I Didn’t Like It, but I Recommend It: An Undergraduate Reflects on Contemplation in the Classroom

I Didn’t Like It, but I Recommend It: An Undergraduate Reflects on Contemplation in the Classroom Lauren Rodgers Alfred University Class of 2013 While taking Introduction to World Religions as a first-year college student, I became acutely aware that my preconceived notions about religions were often wrong, and I had been oblivious to the diversity and complexity of the traditions I began to study. During subsequent semesters, I studied Judaism, Islam, and Hinduism, and during the spring semester of my junior year I was happy to add Buddhism to my schedule. In that class, I not only examined manifold Buddhist teachings and histories, but engaged in a form of Buddhist practice, too. Four days a week, my fellow students and I arranged our zafus in a straight line, bowed, and adjusted our postures to commence fifteen to twenty minutes of zazen. By the end of the semester, I concluded that although I am very ambivalent about this meditation practice, I nonetheless believe that contemplative practices can be valuable tools in the academic setting. Because we were partaking in a religious practice in an academic setting, there were possibilities for ethical conflicts. My professor raised these and we discussed them several times during the first half of the semester, before we collectively agreed to give http://www.deepdyve.com/assets/images/DeepDyve-Logo-lg.png Buddhist-Christian Studies University of Hawai'I Press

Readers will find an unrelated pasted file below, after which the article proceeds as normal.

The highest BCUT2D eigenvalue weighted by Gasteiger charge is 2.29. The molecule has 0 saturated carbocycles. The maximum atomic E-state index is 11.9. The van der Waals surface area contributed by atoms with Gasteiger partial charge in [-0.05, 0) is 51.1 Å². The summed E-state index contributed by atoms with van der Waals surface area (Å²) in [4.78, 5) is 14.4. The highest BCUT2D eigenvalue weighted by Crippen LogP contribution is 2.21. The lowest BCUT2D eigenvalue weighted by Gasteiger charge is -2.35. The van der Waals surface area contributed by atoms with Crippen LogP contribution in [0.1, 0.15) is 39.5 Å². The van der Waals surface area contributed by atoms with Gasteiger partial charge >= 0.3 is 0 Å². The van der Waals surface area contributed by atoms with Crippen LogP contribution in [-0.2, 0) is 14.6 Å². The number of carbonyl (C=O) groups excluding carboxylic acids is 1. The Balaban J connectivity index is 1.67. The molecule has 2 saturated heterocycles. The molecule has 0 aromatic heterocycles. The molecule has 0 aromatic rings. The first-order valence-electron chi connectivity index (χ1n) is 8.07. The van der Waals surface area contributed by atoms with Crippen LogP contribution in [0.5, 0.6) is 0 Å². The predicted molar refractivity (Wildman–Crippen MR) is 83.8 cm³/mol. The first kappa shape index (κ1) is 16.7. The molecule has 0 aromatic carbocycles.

I Didn’t Like It, but I Recommend It: An Undergraduate Reflects on Contemplation in the Classroom

Buddhist-Christian Studies, Volume 33 (1)

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Publisher
University of Hawai'I Press
Copyright
Copyright © 2008 The University of Hawai'i Press.
ISSN
1527-9472
Publisher site
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Abstract

Lauren Rodgers Alfred University Class of 2013 While taking Introduction to World Religions as a first-year college student, I became acutely aware that my preconceived notions about religions were often wrong, and I had been oblivious to the diversity and complexity of the traditions I began to study. During subsequent semesters, I studied Judaism, Islam, and Hinduism, and during the spring semester of my junior year I was happy to add Buddhism to my schedule. In that class, I not only examined manifold Buddhist teachings and histories, but engaged in a form of Buddhist practice, too. Four days a week, my fellow students and I arranged our zafus in a straight line, bowed, and adjusted our postures to commence fifteen to twenty minutes of zazen. By the end of the semester, I concluded that although I am very ambivalent about this meditation practice, I nonetheless believe that contemplative practices can be valuable tools in the academic setting. Because we were partaking in a religious practice in an academic setting, there were possibilities for ethical conflicts. My professor raised these and we discussed them several times during the first half of the semester, before we collectively agreed to give

Journal

Buddhist-Christian StudiesUniversity of Hawai'I Press

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